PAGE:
Intel on Tuesday said its third-quarter net income plunged 77 percent before acquisition-related costs, but said it is confident it will see high growth when the economy recovers.
Net income for the quarter ended Sept. 29 was US$655 million, down from $2.9 billion a year ago, the chip maker said in a statement. Earnings were $0.10 per share, down from $0.43 per share in the third quarter of 2000, and in line with the consensus estimate of analysts polled by Thomson Financial/First Call.
Revenue for the quarter was $6.5 billion, down 25 percent from the year earlier, Intel said.
Including acquisition related costs, third-quarter net income was $106.0 million, a 96 percent drop from the previous year. Earnings per share including the additional costs were down 94 percent, to $0.02 per share, the company said.
Intel's President and Chief Executive Officer Craig Barrett called the results "solid" in a turbulent environment, and said that both revenue and microprocessor units were up from the previous quarter.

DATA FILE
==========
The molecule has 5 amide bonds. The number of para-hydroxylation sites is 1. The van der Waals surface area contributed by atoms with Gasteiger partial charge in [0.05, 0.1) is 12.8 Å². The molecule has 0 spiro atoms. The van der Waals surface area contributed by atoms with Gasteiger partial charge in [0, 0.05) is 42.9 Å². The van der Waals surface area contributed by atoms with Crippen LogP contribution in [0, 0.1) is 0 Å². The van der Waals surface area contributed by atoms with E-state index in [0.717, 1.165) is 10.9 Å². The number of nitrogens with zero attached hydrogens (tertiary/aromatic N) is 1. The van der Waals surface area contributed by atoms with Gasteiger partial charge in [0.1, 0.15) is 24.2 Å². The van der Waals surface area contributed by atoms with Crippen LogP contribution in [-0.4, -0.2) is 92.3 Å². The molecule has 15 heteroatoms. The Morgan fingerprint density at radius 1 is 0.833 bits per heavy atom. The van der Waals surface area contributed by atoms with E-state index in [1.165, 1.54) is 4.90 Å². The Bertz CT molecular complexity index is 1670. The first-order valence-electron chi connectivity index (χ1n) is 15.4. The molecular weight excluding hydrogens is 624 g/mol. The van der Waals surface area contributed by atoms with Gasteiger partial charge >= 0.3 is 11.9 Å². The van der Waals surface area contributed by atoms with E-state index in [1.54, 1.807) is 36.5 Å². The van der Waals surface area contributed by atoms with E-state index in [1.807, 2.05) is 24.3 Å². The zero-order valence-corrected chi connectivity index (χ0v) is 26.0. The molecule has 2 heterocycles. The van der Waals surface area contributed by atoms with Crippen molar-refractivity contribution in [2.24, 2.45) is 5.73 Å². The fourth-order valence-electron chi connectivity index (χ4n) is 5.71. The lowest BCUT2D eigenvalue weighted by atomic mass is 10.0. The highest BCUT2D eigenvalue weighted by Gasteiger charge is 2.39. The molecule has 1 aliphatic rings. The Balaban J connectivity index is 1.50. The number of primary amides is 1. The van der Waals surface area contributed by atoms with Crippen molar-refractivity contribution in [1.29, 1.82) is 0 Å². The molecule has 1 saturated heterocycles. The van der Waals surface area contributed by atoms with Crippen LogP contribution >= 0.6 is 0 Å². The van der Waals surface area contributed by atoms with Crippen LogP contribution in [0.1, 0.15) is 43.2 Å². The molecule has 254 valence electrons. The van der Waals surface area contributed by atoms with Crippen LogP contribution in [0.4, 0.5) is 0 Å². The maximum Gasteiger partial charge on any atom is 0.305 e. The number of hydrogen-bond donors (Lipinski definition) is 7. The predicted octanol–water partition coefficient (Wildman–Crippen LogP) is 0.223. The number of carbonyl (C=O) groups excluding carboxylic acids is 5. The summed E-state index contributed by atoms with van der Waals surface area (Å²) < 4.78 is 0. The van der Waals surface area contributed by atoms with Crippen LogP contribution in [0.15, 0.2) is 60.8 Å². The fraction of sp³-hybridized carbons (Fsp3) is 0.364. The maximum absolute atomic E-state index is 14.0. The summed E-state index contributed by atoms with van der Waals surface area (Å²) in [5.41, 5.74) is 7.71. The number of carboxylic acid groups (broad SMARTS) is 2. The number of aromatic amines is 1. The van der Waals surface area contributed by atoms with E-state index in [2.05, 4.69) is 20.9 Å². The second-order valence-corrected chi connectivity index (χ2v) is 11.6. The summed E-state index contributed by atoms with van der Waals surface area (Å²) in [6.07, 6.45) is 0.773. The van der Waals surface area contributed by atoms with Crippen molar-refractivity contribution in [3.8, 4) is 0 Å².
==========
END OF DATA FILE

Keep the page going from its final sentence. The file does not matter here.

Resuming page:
Economic conditions remain weak worldwide, however, and the company expects to see only "moderate" growth in both its processor and flash memory business in the fourth quarter, Barrett said in the statement.
Intel now expects fourth quarter revenue to be between $6.2 and $6.8 billion, Andy Bryant, Intel's chief financial officer, said in a conference call with analysts and reporters. Analysts had been expecting sales of $6.8 billion for the fourth quarter, according to a First Call estimate.
Third-quarter unit shipments grew sequentially in most major product categories, including processors, chip sets, motherboards and networking components, Bryant said.
Geographically, Intel saw revenue rise sequentially in every market except Japan, said Paul Otellini, general manager of the Intel Architecture Group. "Most mature markets in Asia continued to be soft, while emerging markets continued to grow," he said.
He acknowledged that the U.S. back-to-school market was "not particularly strong," but said Intel's business did strengthen overall in September.
The company's server business recovered somewhat during the quarter, when sales of its Xeon processor grew again after being down for two quarters, Otellini said. Pentium 4 shipments quadrupled, surpassing sales of Intel's Pentium III processor two weeks ago, he said. Shipments of flash memory products, widely used in cell phones and other gadgets, also increased, he said.